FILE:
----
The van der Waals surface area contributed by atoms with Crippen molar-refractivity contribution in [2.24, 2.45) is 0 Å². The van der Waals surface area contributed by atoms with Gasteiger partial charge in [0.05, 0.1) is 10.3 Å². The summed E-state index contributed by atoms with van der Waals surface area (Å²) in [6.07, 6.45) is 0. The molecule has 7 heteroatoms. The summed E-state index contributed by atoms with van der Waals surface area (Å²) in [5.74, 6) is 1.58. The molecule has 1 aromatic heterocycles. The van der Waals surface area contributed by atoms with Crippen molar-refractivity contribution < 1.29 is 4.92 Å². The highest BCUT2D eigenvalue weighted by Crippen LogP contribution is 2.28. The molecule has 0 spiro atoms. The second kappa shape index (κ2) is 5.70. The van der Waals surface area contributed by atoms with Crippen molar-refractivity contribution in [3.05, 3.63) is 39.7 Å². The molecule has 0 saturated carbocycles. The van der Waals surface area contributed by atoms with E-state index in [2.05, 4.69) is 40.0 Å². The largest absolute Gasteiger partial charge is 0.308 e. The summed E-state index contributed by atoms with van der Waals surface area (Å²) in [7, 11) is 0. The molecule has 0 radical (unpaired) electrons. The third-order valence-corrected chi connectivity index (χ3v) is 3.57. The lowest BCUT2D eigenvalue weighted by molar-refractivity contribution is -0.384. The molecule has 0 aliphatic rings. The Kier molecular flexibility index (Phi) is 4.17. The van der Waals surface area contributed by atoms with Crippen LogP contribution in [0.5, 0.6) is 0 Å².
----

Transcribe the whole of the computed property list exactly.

The van der Waals surface area contributed by atoms with Crippen molar-refractivity contribution in [2.24, 2.45) is 0 Å². The van der Waals surface area contributed by atoms with Gasteiger partial charge in [0.05, 0.1) is 10.3 Å². The summed E-state index contributed by atoms with van der Waals surface area (Å²) in [6.07, 6.45) is 0. The molecule has 7 heteroatoms. The summed E-state index contributed by atoms with van der Waals surface area (Å²) in [5.74, 6) is 1.58. The molecule has 1 aromatic heterocycles. The van der Waals surface area contributed by atoms with Crippen molar-refractivity contribution < 1.29 is 4.92 Å². The highest BCUT2D eigenvalue weighted by Crippen LogP contribution is 2.28. The molecule has 0 spiro atoms. The second kappa shape index (κ2) is 5.70. The van der Waals surface area contributed by atoms with Crippen molar-refractivity contribution in [3.05, 3.63) is 39.7 Å². The molecule has 0 saturated carbocycles. The van der Waals surface area contributed by atoms with E-state index in [2.05, 4.69) is 40.0 Å². The largest absolute Gasteiger partial charge is 0.308 e. The summed E-state index contributed by atoms with van der Waals surface area (Å²) in [7, 11) is 0. The molecule has 0 radical (unpaired) electrons. The third-order valence-corrected chi connectivity index (χ3v) is 3.57. The lowest BCUT2D eigenvalue weighted by molar-refractivity contribution is -0.384. The molecule has 0 aliphatic rings. The Kier molecular flexibility index (Phi) is 4.17. The van der Waals surface area contributed by atoms with Crippen LogP contribution in [0.5, 0.6) is 0 Å².